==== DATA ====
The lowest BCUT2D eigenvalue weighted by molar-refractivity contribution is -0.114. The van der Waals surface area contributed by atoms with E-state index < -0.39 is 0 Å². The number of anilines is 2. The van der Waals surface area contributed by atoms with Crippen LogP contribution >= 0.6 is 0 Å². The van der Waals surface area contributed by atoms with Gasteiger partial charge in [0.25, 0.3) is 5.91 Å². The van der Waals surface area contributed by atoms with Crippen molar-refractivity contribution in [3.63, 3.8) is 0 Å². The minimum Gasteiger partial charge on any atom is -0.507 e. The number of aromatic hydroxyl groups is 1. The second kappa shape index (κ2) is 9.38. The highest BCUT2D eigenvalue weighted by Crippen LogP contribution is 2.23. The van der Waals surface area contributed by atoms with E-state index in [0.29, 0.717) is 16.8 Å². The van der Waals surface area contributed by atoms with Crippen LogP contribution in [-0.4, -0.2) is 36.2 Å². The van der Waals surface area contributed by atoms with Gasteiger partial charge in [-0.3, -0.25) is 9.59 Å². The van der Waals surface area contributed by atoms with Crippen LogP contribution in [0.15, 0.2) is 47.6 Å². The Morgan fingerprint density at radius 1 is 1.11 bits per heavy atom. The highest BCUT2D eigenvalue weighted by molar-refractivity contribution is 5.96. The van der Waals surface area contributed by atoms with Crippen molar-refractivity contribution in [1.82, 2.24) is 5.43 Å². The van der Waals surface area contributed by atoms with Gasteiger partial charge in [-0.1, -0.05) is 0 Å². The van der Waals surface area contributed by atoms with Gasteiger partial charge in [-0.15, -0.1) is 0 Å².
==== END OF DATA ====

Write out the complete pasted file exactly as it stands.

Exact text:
The lowest BCUT2D eigenvalue weighted by molar-refractivity contribution is -0.114. The van der Waals surface area contributed by atoms with E-state index < -0.39 is 0 Å². The number of anilines is 2. The van der Waals surface area contributed by atoms with Crippen LogP contribution >= 0.6 is 0 Å². The van der Waals surface area contributed by atoms with Gasteiger partial charge in [0.25, 0.3) is 5.91 Å². The van der Waals surface area contributed by atoms with Crippen molar-refractivity contribution in [3.63, 3.8) is 0 Å². The minimum Gasteiger partial charge on any atom is -0.507 e. The number of aromatic hydroxyl groups is 1. The second kappa shape index (κ2) is 9.38. The highest BCUT2D eigenvalue weighted by Crippen LogP contribution is 2.23. The van der Waals surface area contributed by atoms with E-state index in [0.29, 0.717) is 16.8 Å². The van der Waals surface area contributed by atoms with Crippen LogP contribution in [-0.4, -0.2) is 36.2 Å². The van der Waals surface area contributed by atoms with Gasteiger partial charge in [-0.3, -0.25) is 9.59 Å². The van der Waals surface area contributed by atoms with Crippen LogP contribution in [0.15, 0.2) is 47.6 Å². The Morgan fingerprint density at radius 1 is 1.11 bits per heavy atom. The highest BCUT2D eigenvalue weighted by molar-refractivity contribution is 5.96. The van der Waals surface area contributed by atoms with Crippen molar-refractivity contribution in [1.82, 2.24) is 5.43 Å². The van der Waals surface area contributed by atoms with Gasteiger partial charge in [-0.1, -0.05) is 0 Å². The van der Waals surface area contributed by atoms with Gasteiger partial charge in [-0.15, -0.1) is 0 Å².